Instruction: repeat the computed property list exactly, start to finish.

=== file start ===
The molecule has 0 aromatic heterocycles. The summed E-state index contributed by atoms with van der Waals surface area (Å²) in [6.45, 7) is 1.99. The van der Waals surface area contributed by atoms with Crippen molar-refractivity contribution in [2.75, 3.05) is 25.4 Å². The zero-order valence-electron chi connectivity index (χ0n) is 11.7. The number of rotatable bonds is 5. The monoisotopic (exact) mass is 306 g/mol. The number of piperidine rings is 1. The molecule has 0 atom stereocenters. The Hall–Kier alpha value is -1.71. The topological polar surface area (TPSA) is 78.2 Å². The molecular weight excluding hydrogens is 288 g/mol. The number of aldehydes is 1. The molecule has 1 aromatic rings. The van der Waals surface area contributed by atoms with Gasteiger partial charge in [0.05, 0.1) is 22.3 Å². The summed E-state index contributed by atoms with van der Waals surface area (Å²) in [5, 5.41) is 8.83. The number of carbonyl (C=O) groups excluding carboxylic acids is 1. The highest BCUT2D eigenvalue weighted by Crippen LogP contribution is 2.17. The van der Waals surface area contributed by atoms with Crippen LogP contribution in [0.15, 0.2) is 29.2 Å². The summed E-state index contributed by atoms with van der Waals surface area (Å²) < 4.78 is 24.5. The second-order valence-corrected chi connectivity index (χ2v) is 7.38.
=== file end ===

The molecule has 0 aromatic heterocycles. The summed E-state index contributed by atoms with van der Waals surface area (Å²) in [6.45, 7) is 1.99. The van der Waals surface area contributed by atoms with Crippen molar-refractivity contribution in [2.75, 3.05) is 25.4 Å². The zero-order valence-electron chi connectivity index (χ0n) is 11.7. The number of rotatable bonds is 5. The monoisotopic (exact) mass is 306 g/mol. The number of piperidine rings is 1. The molecule has 0 atom stereocenters. The Hall–Kier alpha value is -1.71. The topological polar surface area (TPSA) is 78.2 Å². The molecular weight excluding hydrogens is 288 g/mol. The number of aldehydes is 1. The molecule has 1 aromatic rings. The van der Waals surface area contributed by atoms with Gasteiger partial charge in [0.05, 0.1) is 22.3 Å². The summed E-state index contributed by atoms with van der Waals surface area (Å²) in [5, 5.41) is 8.83. The number of carbonyl (C=O) groups excluding carboxylic acids is 1. The highest BCUT2D eigenvalue weighted by Crippen LogP contribution is 2.17. The van der Waals surface area contributed by atoms with Crippen LogP contribution in [0.15, 0.2) is 29.2 Å². The summed E-state index contributed by atoms with van der Waals surface area (Å²) < 4.78 is 24.5. The second-order valence-corrected chi connectivity index (χ2v) is 7.38.